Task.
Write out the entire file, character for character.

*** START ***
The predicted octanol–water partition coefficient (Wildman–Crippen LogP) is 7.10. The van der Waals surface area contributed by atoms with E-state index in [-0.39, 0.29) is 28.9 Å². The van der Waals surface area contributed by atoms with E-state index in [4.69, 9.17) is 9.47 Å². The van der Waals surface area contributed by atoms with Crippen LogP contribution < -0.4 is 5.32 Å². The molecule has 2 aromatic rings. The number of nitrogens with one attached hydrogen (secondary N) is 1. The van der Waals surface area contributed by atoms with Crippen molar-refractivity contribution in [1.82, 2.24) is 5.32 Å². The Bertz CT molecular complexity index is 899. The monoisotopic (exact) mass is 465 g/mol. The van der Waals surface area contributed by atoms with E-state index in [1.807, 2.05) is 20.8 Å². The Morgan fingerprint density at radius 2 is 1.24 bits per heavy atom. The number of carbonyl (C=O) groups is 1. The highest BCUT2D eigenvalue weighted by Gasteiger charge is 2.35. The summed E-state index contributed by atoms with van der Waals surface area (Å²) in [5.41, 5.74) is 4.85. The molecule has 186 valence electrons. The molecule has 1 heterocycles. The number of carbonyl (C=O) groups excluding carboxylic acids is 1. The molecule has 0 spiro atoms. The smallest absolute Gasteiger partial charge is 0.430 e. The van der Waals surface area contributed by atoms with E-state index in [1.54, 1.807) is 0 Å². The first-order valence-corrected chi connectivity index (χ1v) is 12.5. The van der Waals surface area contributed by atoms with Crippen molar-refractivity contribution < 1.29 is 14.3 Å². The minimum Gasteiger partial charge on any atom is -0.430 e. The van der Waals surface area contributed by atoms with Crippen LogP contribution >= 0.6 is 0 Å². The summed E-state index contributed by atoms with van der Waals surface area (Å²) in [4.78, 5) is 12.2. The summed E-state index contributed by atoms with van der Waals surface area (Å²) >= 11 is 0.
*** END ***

The predicted octanol–water partition coefficient (Wildman–Crippen LogP) is 7.10. The van der Waals surface area contributed by atoms with E-state index in [-0.39, 0.29) is 28.9 Å². The van der Waals surface area contributed by atoms with E-state index in [4.69, 9.17) is 9.47 Å². The van der Waals surface area contributed by atoms with Crippen LogP contribution < -0.4 is 5.32 Å². The molecule has 2 aromatic rings. The number of nitrogens with one attached hydrogen (secondary N) is 1. The van der Waals surface area contributed by atoms with Crippen molar-refractivity contribution in [1.82, 2.24) is 5.32 Å². The Bertz CT molecular complexity index is 899. The monoisotopic (exact) mass is 465 g/mol. The van der Waals surface area contributed by atoms with E-state index in [1.807, 2.05) is 20.8 Å². The Morgan fingerprint density at radius 2 is 1.24 bits per heavy atom. The number of carbonyl (C=O) groups is 1. The highest BCUT2D eigenvalue weighted by Gasteiger charge is 2.35. The summed E-state index contributed by atoms with van der Waals surface area (Å²) in [5.41, 5.74) is 4.85. The molecule has 186 valence electrons. The molecule has 1 heterocycles. The number of carbonyl (C=O) groups excluding carboxylic acids is 1. The molecule has 0 spiro atoms. The smallest absolute Gasteiger partial charge is 0.430 e. The van der Waals surface area contributed by atoms with E-state index in [1.54, 1.807) is 0 Å². The first-order valence-corrected chi connectivity index (χ1v) is 12.5. The van der Waals surface area contributed by atoms with Crippen molar-refractivity contribution < 1.29 is 14.3 Å². The minimum Gasteiger partial charge on any atom is -0.430 e. The van der Waals surface area contributed by atoms with Crippen LogP contribution >= 0.6 is 0 Å². The summed E-state index contributed by atoms with van der Waals surface area (Å²) in [4.78, 5) is 12.2. The summed E-state index contributed by atoms with van der Waals surface area (Å²) >= 11 is 0.